18.104.22.168 Proton Gradients Generated by GOD Capsules.
3.3.3 Reassembly of FoF1-ATPase in Polymersomes.
3.4 Conclusions and Perspectives.
4 Kinesin–Microtubule-Driven Active Biomimetic Systems.
4.2 Kinesin–Microtubule Active Transport Systems.
4.3 Active Biomimetic Systems Based on the Kinesin–Microtubule Complex.
4.3.1 Bead Geometry.
4.3.2 Gliding Geometry.
4.3.3 Transport Direction and Distance of Assembled Systems.
4.4 Layer-by-Layer Assembled Capsules as Cargo – A Promising Biomimetic System.
4.4.1 Layer-by-Layer Assembled Hollow Microcapsules.
4.4.2 Kinesin–Microtubule-Driven Microcapsule Systems.
22.214.171.124 Fabrication in a Beaded Geometry.
126.96.36.199 Fabrication in a Gliding Geometry.
4.5 Conclusions and Perspectives.
5 Biomimetic Interface.
5.2 Preparation and Characterization of Biomolecule Patterning.
5.2.1 Electrostatic Immobilization of Proteins for Surface Assays.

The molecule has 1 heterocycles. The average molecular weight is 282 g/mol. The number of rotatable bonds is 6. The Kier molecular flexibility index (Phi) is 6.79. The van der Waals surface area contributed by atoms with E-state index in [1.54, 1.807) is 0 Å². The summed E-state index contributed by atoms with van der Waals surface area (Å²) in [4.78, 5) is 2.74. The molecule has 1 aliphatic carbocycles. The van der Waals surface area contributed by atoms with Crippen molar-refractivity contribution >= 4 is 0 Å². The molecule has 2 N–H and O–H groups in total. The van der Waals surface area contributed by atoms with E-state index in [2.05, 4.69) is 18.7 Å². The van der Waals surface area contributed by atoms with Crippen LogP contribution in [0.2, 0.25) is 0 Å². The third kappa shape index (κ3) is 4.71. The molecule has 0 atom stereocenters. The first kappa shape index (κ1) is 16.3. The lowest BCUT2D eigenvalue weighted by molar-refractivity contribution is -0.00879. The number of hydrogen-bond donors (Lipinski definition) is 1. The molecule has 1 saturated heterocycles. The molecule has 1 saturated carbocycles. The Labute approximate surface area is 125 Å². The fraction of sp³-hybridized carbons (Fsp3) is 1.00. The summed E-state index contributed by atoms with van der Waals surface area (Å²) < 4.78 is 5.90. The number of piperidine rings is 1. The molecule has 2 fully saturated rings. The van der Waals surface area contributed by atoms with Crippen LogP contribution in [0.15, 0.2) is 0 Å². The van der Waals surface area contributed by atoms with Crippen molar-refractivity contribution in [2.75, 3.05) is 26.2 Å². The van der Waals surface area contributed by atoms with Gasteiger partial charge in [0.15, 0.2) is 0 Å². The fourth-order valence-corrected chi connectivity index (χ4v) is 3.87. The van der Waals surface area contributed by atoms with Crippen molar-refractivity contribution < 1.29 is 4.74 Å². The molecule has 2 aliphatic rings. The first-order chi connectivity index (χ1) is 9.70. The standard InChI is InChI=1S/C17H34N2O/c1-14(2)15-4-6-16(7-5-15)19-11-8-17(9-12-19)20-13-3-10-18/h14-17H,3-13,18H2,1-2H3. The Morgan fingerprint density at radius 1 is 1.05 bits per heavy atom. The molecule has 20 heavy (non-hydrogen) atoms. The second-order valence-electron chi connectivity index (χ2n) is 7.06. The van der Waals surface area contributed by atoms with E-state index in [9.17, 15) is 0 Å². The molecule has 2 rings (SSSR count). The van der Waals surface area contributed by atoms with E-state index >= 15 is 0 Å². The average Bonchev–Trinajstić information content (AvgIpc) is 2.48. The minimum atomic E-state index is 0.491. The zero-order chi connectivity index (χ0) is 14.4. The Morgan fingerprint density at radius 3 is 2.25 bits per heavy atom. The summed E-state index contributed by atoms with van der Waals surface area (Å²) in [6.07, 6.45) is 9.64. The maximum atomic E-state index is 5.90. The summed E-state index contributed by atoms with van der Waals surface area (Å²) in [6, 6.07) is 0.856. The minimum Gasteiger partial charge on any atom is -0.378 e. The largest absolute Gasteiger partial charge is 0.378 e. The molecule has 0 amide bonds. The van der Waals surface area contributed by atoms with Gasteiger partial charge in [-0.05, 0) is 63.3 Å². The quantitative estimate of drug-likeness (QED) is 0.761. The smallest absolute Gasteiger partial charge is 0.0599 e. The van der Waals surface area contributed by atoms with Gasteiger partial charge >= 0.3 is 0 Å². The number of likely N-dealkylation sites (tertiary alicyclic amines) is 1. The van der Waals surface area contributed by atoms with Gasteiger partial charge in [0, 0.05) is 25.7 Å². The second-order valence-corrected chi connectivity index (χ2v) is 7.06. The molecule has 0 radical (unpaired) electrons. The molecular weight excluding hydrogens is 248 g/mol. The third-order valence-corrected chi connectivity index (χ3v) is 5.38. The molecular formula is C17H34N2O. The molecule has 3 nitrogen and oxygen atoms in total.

188.8.131.52 Lipid-Modified HSA Patterns for the Targeted Recognition.
184.108.40.206 Lipid-Modified HSA Patterns for Escherichia coli Recognition.
5.2.2 Covalent Immobilization of Proteins.
5.2.3 Covalent Immobilization of Lipid Monolayers.
5.3 Polymer Brush Patterns for Biomedical Application.
5.3.1 Thermosensitive Polymer Patterns for Cell Adhesion.
5.3.2 Fabrication of Complex Polymer Brush Gradients.
5.4 Conclusions and Perspectives.
6 Peptide-Based Biomimetic Materials.
6.2 Peptides as Building Blocks for the Bottom-up Fabrication of Various Nanostructures.
6.2.1 Aromatic Dipeptides.
220.127.116.11 Nanotubes, Nanotube Arrays, and Vesicles.
18.104.22.168 Nanofibrils and Ribbons.
22.214.171.124 Ordered Molecular Chains on Solid Surfaces.
6.2.4 Amphiphilic Peptides.
6.3 Peptide–Inorganic Hybrids.
6.3.1 Nonspecific Attachment of Inorganic Nanoparticles on Peptide-Based Scaffolds.
6.3.2 Peptide-Based Biomineralization.
6.3.3 Adaptive Hybrid Supramolecular Networks.
6.4 Applications of Peptide Biomimetic Nanomaterials.
6.4.1 Biological Applications.
126.96.36.199 Three-Dimensional Cell Culture Scaffolds for Tissue Engineering.
188.8.131.52 Delivery of Drugs or Genes.
6.4.2 Nonbiological Applications.
6.5 Conclusions and Perspectives.